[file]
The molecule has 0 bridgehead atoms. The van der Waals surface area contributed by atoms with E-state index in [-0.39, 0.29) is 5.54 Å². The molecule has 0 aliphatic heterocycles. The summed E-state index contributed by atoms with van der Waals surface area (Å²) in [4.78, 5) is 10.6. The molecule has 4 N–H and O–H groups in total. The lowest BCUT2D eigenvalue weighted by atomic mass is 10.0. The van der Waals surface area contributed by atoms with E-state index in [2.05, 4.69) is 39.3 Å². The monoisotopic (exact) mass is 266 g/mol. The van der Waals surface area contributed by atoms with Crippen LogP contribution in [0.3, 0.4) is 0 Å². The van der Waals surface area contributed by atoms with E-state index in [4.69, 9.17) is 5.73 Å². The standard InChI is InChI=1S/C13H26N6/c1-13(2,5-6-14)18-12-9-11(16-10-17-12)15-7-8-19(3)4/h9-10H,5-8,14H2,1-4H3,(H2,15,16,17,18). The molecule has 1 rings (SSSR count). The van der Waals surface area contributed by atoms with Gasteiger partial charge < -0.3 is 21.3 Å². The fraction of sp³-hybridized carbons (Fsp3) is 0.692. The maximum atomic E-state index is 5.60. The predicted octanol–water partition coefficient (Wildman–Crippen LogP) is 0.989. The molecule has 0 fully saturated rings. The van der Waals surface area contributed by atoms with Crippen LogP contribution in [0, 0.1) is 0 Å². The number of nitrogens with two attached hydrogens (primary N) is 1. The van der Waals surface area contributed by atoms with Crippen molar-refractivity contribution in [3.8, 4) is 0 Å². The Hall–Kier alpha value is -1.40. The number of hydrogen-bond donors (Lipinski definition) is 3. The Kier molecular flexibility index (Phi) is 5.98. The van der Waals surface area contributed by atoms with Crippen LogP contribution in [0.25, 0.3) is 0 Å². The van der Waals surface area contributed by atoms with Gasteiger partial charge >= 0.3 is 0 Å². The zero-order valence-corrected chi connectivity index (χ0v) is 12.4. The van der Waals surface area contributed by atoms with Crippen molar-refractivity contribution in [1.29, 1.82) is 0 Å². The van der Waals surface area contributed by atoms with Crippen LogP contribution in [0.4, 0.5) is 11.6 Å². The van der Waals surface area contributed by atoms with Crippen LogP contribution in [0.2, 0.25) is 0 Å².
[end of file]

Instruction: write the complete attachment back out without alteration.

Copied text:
The molecule has 0 bridgehead atoms. The van der Waals surface area contributed by atoms with E-state index in [-0.39, 0.29) is 5.54 Å². The molecule has 0 aliphatic heterocycles. The summed E-state index contributed by atoms with van der Waals surface area (Å²) in [4.78, 5) is 10.6. The molecule has 4 N–H and O–H groups in total. The lowest BCUT2D eigenvalue weighted by atomic mass is 10.0. The van der Waals surface area contributed by atoms with E-state index in [2.05, 4.69) is 39.3 Å². The monoisotopic (exact) mass is 266 g/mol. The van der Waals surface area contributed by atoms with Crippen LogP contribution in [0.3, 0.4) is 0 Å². The van der Waals surface area contributed by atoms with E-state index in [4.69, 9.17) is 5.73 Å². The standard InChI is InChI=1S/C13H26N6/c1-13(2,5-6-14)18-12-9-11(16-10-17-12)15-7-8-19(3)4/h9-10H,5-8,14H2,1-4H3,(H2,15,16,17,18). The molecule has 1 rings (SSSR count). The van der Waals surface area contributed by atoms with Gasteiger partial charge < -0.3 is 21.3 Å². The fraction of sp³-hybridized carbons (Fsp3) is 0.692. The maximum atomic E-state index is 5.60. The predicted octanol–water partition coefficient (Wildman–Crippen LogP) is 0.989. The molecule has 0 fully saturated rings. The van der Waals surface area contributed by atoms with Crippen LogP contribution in [0, 0.1) is 0 Å². The number of nitrogens with two attached hydrogens (primary N) is 1. The van der Waals surface area contributed by atoms with Crippen molar-refractivity contribution in [3.8, 4) is 0 Å². The Hall–Kier alpha value is -1.40. The number of hydrogen-bond donors (Lipinski definition) is 3. The Kier molecular flexibility index (Phi) is 5.98. The van der Waals surface area contributed by atoms with Crippen LogP contribution in [0.25, 0.3) is 0 Å². The van der Waals surface area contributed by atoms with Gasteiger partial charge >= 0.3 is 0 Å². The zero-order valence-corrected chi connectivity index (χ0v) is 12.4. The van der Waals surface area contributed by atoms with Crippen molar-refractivity contribution in [1.29, 1.82) is 0 Å². The van der Waals surface area contributed by atoms with Crippen LogP contribution in [0.4, 0.5) is 11.6 Å². The van der Waals surface area contributed by atoms with Crippen LogP contribution in [0.2, 0.25) is 0 Å².